With the advent of affordable industrial diamond abrasives, sharpening systems like this Chef’s Choice 464 Pronto have actually begun to work properly. Older versions of this patented idea used hardened steel wheels or ceramic rods and yielded uncertain results, but the Pronto produces consistent results with a minimum of practice.
The Pronto is set to restore western-style blades to a standard twenty degree bevel, so it isn’t intended for thinner Japanese cutlery and shouldn’t be used on that type of blade. For any standard plain-edge American or European kitchen knife, it should work well. The diamond wheels are long-lasting and the sharpener itself is built stoutly, but few people would choose a manual sharpener like this to rework a kitchen full of dull tools. Restoring knives with the Pronto will still require persistence and elbow grease.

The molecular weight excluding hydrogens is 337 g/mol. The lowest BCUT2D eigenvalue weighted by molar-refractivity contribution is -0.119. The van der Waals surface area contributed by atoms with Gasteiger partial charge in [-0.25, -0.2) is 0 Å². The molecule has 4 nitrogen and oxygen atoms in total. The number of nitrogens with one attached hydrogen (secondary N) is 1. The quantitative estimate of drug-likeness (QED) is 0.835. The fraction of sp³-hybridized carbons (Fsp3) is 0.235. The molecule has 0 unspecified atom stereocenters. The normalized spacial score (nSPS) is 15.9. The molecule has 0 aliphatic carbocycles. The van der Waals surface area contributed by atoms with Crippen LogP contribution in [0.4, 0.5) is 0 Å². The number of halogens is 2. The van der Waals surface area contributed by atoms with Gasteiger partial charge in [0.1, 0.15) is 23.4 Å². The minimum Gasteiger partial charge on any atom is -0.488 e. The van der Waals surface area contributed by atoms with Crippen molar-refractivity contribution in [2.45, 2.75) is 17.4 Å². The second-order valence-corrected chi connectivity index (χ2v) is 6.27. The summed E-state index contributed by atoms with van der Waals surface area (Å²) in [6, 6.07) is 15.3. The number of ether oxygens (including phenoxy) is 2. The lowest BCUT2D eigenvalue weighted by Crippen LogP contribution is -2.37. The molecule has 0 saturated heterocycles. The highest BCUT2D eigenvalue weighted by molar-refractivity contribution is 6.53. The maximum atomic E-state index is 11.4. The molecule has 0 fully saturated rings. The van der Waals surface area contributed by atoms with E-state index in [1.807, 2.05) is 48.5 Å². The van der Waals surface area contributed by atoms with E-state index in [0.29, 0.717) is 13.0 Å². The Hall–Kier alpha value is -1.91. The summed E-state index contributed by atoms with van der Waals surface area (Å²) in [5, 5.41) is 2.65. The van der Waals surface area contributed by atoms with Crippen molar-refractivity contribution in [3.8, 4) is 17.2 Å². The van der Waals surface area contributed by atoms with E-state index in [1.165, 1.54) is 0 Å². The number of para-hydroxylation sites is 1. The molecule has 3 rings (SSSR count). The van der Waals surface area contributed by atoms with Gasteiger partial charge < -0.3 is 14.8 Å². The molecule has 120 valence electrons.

Start out with an old knife for practice, and draw the blade smoothly through each slot, keeping the blade level and pulling back straight. Pulling to either side puts more stress on the wheel than is needed and may nick the blade and cause it to jam. Don’t press down more than lightly — the knife shouldn’t bounce and stutter across the wheels.
Many high-quality knives have polished bevels that blend with the main blade. This sharpener incorporates a two-stage system in each honing slot, restoring the main bevel at the same time it polishes the edge. The result will not be factory-perfect, but it does a good job of restoring old knives to a practical and useful condition.
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[phpbay]Chef’s Choice Manual Diamond Sharpener, 2[/phpbay]